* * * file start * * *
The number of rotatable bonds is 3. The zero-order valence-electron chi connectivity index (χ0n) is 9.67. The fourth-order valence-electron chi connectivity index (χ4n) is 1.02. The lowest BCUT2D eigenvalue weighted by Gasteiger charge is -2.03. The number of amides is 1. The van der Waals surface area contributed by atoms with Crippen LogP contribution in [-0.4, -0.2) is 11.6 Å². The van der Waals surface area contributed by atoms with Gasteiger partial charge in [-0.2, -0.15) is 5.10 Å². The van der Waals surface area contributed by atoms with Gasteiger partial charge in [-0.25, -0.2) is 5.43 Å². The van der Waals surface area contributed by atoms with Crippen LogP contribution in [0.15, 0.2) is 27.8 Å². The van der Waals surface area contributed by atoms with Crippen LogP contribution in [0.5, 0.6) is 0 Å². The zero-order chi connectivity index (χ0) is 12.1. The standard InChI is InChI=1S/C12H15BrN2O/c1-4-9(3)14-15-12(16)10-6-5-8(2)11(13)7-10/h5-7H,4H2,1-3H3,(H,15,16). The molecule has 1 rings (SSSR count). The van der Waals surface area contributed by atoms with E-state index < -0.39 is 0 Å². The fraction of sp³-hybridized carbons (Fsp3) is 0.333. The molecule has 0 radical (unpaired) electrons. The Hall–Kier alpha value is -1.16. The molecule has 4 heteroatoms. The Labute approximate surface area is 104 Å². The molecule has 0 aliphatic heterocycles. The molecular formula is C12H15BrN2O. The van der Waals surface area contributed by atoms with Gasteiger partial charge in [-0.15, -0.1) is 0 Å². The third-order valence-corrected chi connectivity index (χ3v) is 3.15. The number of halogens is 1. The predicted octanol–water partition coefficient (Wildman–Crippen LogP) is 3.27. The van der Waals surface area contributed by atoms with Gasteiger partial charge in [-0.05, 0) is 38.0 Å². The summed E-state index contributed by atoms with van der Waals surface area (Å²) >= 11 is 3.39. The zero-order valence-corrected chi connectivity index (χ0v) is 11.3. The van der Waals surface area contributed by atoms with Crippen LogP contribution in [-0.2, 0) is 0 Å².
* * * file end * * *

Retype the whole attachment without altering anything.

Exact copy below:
The number of rotatable bonds is 3. The zero-order valence-electron chi connectivity index (χ0n) is 9.67. The fourth-order valence-electron chi connectivity index (χ4n) is 1.02. The lowest BCUT2D eigenvalue weighted by Gasteiger charge is -2.03. The number of amides is 1. The van der Waals surface area contributed by atoms with Crippen LogP contribution in [-0.4, -0.2) is 11.6 Å². The van der Waals surface area contributed by atoms with Gasteiger partial charge in [-0.2, -0.15) is 5.10 Å². The van der Waals surface area contributed by atoms with Gasteiger partial charge in [-0.25, -0.2) is 5.43 Å². The van der Waals surface area contributed by atoms with Crippen LogP contribution in [0.15, 0.2) is 27.8 Å². The van der Waals surface area contributed by atoms with Crippen LogP contribution in [0.5, 0.6) is 0 Å². The zero-order chi connectivity index (χ0) is 12.1. The standard InChI is InChI=1S/C12H15BrN2O/c1-4-9(3)14-15-12(16)10-6-5-8(2)11(13)7-10/h5-7H,4H2,1-3H3,(H,15,16). The molecule has 1 rings (SSSR count). The van der Waals surface area contributed by atoms with E-state index < -0.39 is 0 Å². The fraction of sp³-hybridized carbons (Fsp3) is 0.333. The molecule has 0 radical (unpaired) electrons. The Hall–Kier alpha value is -1.16. The molecule has 4 heteroatoms. The Labute approximate surface area is 104 Å². The molecule has 0 aliphatic heterocycles. The molecular formula is C12H15BrN2O. The van der Waals surface area contributed by atoms with Gasteiger partial charge in [-0.15, -0.1) is 0 Å². The third-order valence-corrected chi connectivity index (χ3v) is 3.15. The number of halogens is 1. The predicted octanol–water partition coefficient (Wildman–Crippen LogP) is 3.27. The van der Waals surface area contributed by atoms with Gasteiger partial charge in [-0.05, 0) is 38.0 Å². The summed E-state index contributed by atoms with van der Waals surface area (Å²) >= 11 is 3.39. The zero-order valence-corrected chi connectivity index (χ0v) is 11.3. The van der Waals surface area contributed by atoms with Crippen LogP contribution in [-0.2, 0) is 0 Å².